Misery is perhaps the most thematically satisfying of King’s novels, both rich and unified, as interwoven issues are explored by direct action and by a wealth of metaphorical imagery. One major theme is writing itself; another is control—self-control or its lack, control over others, and the related issue of addiction, to drugs, food, or a story. There are also intriguing but disturbing implications concerning gender and appetite.
Paul Sheldon thinks, early in Misery, that he “wrote novels of two kinds, good ones and best-sellers.” Later, he comes to understand the snobbery of this and to appreciate that popular fiction must have its own integrity, its own quality. One can see the novel originating in part from King’s musings about his own situation as a cultural icon and about what does and does not make good writing. The novel also offers striking descriptions of the writing process, the experience itself as well as its joys and travails.
Annie Wilkes seeks to control Sheldon, but she cannot control herself, while Sheldon, through self-discipline, finally triumphs. She is greedy—keeping Sheldon as her captive, urging him to tell him the ending before he has written it—and, during her depressive episodes, a horrendously sloppy compulsive eater. Annie becomes as dependent on the unfolding story of Misery’s return as Paul is on the care and drugs Annie provides. Interestingly, back in New York after his ordeal, Paul is himself sliding downhill, replacing his painkillers with alcohol, until he begins his next story.
It is easy to see King implying that self-control is a masculine virtue and that appetite and smothering control of others are female vices. Certainly, fat, controlling females are often sources of horror in King’s fiction, such as Eddie Kaspbrak’s mother and wife in It (1986). Still, Annie Wilkes is no embodiment of femininity; she is portrayed in some ways as frighteningly masculine. Moreover, whatever King’s social views, Wilkes herself is sui generis, above all an individual—and above all crazy.
Misery is primarily a psychological thriller; its growing horror comes not only from graphic maiming, but also from its close relationship to reality, A major theme is "reasonableness" of madness. Annie is clearly cunning and crafty, in spite of—or because of—her paranoid delusions. Paul, the captive writer, must learn to be a little self-deluding to understand and anticipate Annie's actions and to write his best novel under her tremendous coercion. The boundary line between reason and madness constantly shifts throughout the novel.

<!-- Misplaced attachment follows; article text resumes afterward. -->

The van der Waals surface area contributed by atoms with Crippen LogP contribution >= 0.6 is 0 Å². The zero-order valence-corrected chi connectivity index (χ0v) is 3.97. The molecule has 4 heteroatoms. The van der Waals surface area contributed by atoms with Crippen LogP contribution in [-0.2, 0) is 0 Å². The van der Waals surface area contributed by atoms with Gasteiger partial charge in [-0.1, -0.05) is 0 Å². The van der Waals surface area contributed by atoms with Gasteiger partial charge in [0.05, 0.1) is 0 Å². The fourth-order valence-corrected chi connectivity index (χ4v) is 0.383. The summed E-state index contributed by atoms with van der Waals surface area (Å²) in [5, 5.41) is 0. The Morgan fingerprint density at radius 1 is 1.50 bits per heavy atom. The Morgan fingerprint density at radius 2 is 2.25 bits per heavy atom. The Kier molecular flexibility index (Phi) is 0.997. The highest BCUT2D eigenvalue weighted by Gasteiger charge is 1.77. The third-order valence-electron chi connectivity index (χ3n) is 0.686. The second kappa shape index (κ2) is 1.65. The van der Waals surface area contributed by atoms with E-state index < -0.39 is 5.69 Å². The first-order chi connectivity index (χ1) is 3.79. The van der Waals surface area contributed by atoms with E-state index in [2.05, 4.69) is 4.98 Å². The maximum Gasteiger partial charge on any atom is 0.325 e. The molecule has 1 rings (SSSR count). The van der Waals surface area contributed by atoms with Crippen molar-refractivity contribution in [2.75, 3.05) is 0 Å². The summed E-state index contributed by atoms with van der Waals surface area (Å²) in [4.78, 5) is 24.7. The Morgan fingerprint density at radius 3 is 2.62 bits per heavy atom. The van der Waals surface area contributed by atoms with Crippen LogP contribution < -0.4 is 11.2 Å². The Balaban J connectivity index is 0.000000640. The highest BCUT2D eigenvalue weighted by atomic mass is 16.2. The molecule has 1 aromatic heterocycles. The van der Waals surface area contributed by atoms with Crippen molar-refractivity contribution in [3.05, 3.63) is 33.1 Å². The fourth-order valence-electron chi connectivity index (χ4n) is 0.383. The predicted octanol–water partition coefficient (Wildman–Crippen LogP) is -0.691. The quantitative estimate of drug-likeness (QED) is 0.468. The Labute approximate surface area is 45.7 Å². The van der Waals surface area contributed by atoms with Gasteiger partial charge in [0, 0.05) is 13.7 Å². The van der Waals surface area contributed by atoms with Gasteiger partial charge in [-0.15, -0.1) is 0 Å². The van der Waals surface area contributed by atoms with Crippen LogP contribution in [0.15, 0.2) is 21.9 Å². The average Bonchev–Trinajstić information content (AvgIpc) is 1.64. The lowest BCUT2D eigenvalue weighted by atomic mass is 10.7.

Paul's struggle to survive could be described as a battle of wits and pain. He gives his struggle with Annie and his novel the name, "Can you?": a game of storytelling that he played as a child. Throughout his ordeal he repeats the question as a prayer. That process goads him to survive, because he habitually responds, "Yes, I can."
Ultimately, the survival of pain is misery—a term which accumulates meanings as the novel progresses. Misery is the name of Annie's pig, which reflects brute existence in a painful, thoughtless world, as well as finding the nonsensical in extreme situations. The pig, after all, is named for Misery Chastain, the fictional heroine of Paul's series of best-selling, bodice-busting romances. Writing Misery's Return becomes an escape from Annie's depredations; not only is Paul a Scheherazade to Annie's sultan, but also to his own sense of identity and will to survive. Finally, misery is survival: life is pain. Recurring images such as the sharp teeth and exotic caged birds reinforce the theme that miserable life is better than death.